Getting that first exposure to science and engineering early is one of the proven factors for encouraging young people to later pursue STEM fields. Adafruit has taken up this cause — and offers a number of new books selected to spark the imagination of young engineers. Special thanks to Betsy Bird, New York Public Library’s Youth Materials Specialist, who got back to me almost instantly with a list of top recommended books for young engineers making rounds in the New York Library system. (And check out her children’s literature blog called A Fuse #8 Production, one of the go-to resources for her field.)
Books Available Now at Adafruit for Young Engineers!
Coloring book – “Ladyada’s E is for electronics”: A coloring book adventure with electronic components and their inventors. Makers of all ages can learn, color, and share common parts and historical figures throughout history. Explore the world of electronics with Ladyada as your guide!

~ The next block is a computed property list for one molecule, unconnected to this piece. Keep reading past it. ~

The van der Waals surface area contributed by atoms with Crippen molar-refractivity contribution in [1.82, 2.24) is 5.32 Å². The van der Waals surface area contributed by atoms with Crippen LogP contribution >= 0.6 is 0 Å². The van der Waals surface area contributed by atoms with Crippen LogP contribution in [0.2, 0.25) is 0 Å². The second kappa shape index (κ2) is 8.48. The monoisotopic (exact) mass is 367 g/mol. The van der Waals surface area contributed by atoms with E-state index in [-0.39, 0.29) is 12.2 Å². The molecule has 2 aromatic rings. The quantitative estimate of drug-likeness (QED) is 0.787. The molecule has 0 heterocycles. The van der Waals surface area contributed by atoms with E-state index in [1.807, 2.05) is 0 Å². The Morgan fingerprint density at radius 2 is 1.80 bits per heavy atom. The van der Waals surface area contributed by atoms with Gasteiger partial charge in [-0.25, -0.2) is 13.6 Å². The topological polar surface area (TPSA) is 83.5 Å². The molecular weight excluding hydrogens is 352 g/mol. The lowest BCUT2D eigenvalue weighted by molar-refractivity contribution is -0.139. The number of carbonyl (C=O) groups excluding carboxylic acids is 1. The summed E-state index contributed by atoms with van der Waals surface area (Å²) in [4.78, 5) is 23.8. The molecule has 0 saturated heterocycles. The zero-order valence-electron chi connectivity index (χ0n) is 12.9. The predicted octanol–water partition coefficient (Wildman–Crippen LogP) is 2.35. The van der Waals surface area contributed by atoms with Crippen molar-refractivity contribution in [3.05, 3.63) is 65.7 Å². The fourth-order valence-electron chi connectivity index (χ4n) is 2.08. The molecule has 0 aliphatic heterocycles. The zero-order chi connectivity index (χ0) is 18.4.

Here’s an excerpt:
“A diode lets electrons flow in only one direction. It works like a switch: when current is flowing one way, the switch is on, but when current tries to flow the other way, the switch turns off. Sir John Ambrose Fleming is best known for inventing the diode, originally called the kenotron.”
My Little Geek by Andrew & Sarah Spear: Imagine the joy of hearing your young one chatting away about holographic ninja or time-traveling joysticks. From Android to Zombie, this educational book will entertain children and parents alike. Suitable for children & l33t hackers 0-5+ (read more)